Later

Bruce C. Denman
bdenman@ftc-i.net
http://web.infoave.net/~bdenman

I guess it does it under Win98 as well. I thought it did, but I couldn't remember for sure so I didn't want to say it.

* * * * *

This from Dave Farquhar [farquhar@lcms.org]: 

Looks like Ken Scott brought up the classic RAM disk question. The idea is to leave enough memory free that the system will do little or no swapping (64 megs is usually sufficient under 9x--best way to find out is to keep a memory monitor going for a week or so and make note of your peak memory usage), then have the RAM disk store something speed-critical. Putting the swap file in the RAM disk doesn't accomplish anything useful--you're just running around in circles, using memory to simulate a disk drive, then turning around and using that simulated disk drive to simulate memory.

Keeping the Windows system in the RAM disk has some benefits. After all, just about every Windows application uses something or another in the Windows hierarchy. Having that instantly available increases system performance.

And, of course, when you have applications in the RAM disk, they load instantly.

The unfortunate thing is, this stuff all requires a whole bunch of juggling in MSDOS.SYS and AUTOEXEC.BAT, and won't work under NT. A few people developed non-volatile RAM disks in the late 1980s and early 1990s for computers like the Commodore 64/128 and Apple IIGS. You could put your graphical OS in these battery-backed RAM disks, and the computers would start almost instantly. A non-volatile PC RAM disk (say, a PCI card with a battery, the necessary support chips, and a bunch of DIMM sockets on it) would make things a lot easier, might allow NT to boot from it, and probably wouldn't cost a pile of money. I wonder if there are any hardware designers in your reader base who might want to take on something like this?

Dave Farquhar
Microcomputer Analyst, Lutheran Church-Missouri Synod
farquhar@lcms.org

Views expressed in this document are my own and, unless stated otherwise, in no way represent the opinion of my employer.

Good points. And although the "instant on" feature would be nice, I'd much rather have an "instant off" feature. My main workstation, kerby, takes literally 15 minutes to half an hour to shutdown. I know the problem--there's a service that's not terminating in a timely manner--but I sure can't fix it.

* * * * *

This from [CatCandi@aol.com]:

We use the Travan 8GB (TR-4) cartridges in our tape back up. I am looking for cleaning cartridges for this drive. Do you know where I can get them?

Thank you.

Sure. Just about any mail-order supplier should carry them, and you can probably even find them locally at a CompUSA or similar place. I found one at NECx here.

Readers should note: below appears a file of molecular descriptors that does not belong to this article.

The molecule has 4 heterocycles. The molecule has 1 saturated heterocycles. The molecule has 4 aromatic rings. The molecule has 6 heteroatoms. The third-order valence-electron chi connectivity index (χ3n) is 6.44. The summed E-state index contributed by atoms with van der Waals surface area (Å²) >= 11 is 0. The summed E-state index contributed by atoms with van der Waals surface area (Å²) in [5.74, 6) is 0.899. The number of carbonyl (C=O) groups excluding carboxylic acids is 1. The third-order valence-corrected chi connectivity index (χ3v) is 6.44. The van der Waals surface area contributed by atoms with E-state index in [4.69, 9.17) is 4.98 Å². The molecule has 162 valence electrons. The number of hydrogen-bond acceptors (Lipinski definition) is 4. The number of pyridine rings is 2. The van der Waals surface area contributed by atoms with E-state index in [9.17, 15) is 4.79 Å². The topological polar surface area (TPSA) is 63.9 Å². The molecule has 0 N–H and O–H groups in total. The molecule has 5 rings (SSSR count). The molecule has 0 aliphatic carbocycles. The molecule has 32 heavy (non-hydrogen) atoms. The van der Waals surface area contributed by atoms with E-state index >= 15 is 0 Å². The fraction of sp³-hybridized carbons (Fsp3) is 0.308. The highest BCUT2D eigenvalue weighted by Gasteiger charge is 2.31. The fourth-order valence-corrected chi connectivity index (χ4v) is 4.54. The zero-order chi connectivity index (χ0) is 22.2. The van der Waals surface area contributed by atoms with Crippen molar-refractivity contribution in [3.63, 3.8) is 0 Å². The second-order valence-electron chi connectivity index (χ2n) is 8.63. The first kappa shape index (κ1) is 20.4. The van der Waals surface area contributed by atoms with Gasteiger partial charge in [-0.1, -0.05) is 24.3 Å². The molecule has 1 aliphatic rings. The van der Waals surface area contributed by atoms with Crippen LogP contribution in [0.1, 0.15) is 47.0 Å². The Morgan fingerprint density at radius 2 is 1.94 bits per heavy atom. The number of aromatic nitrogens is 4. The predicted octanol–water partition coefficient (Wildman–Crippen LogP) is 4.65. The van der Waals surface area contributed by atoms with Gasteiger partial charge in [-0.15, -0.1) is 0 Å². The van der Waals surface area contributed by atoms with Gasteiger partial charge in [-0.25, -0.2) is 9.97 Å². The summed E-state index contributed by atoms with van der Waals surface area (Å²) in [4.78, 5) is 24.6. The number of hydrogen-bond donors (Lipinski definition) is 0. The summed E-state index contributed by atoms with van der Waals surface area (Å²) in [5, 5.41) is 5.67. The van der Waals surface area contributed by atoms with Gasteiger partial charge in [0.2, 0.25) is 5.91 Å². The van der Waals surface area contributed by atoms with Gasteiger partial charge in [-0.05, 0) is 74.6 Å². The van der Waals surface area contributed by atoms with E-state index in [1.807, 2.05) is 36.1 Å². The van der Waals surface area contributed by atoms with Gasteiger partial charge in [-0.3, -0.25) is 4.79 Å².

I've never much liked cleaning cartridges of any sort, and I don't use them in my Travan 8 drive. Instead, I vacuum it out every couple of months. Once a month or so, I use a cotton swab and rubbing alcohol to clean the heads and rollers gently.

Cleaning is particularly important with Travan drives. When I first got mine, I noticed that the manual said to clean it after every 10 hours of operation. I ignored that, of course, because I'd never done much cleaning of any removable media drives other than blowing out the dust occasionally. But after I used that drive for a while, I couldn't complete a backup without getting at least half a dozen errors. I finally cleaned the drive, and the errors went away.

* * * * *

This, regarding the Yahoo content grab, from Bo Leuf [bo@leuf.net]: 

Geez...

I just bumped into this myself, but thanks for your heads up via the wired article. I have three legacy sites at geocities, and suddenly I am closed off from all access, including removal of the site, unless I agree to their terms, including that rip-off copyright hand-over. 

Trying to contact Yahoo is even worse than Geocities had become. Nothing anywhere except forms that require your new "yahoo identity". I finally found a more open form inviting me to "share my experiences with Yahoo" and sent a demand to have the content removed.

--

"Bo Leuf" <bo@leuf.net>
Leuf Network, www.leuf.net

Yes. Yahoo now says they don't really mean it, but I don't see them changing their verbiage. It seems to me that the safe thing to do is abandon your GeoCities sites entirely. Of course, given their recent grab, Yahoo is likely to say that they own anything that's abandoned. But they can't have it all ways.

I have never much liked Yahoo. They are sloppy and unresponsive, among other things. More than a year ago, I noticed that they had another company named Triad Technology Group, this one an Oregon-based employment agency, pointing to my URL. I emailed them repeatedly, and never got so much as a reply. To this day, the pointer is still wrong. I have no use for Yahoo whatever.

* * * * *

This, regarding the IE font problem, from Bo Leuf [bo@leuf.net]: 

There are several obscure and hard-to-figure out couplings between settings in e.g. Outlook and IE5. The relative font-size issue may be related to this. Remember that IE has been moving in the direction of less being a stand-alone browser, and more and more the web-UI for the OS as a whole, and as such its components are used, and tweaked, by Office apps, Active Desktop, and what have you. 

/ Bo

--

"Bo Leuf" <bo@leuf.net>
Leuf Network, www.leuf.net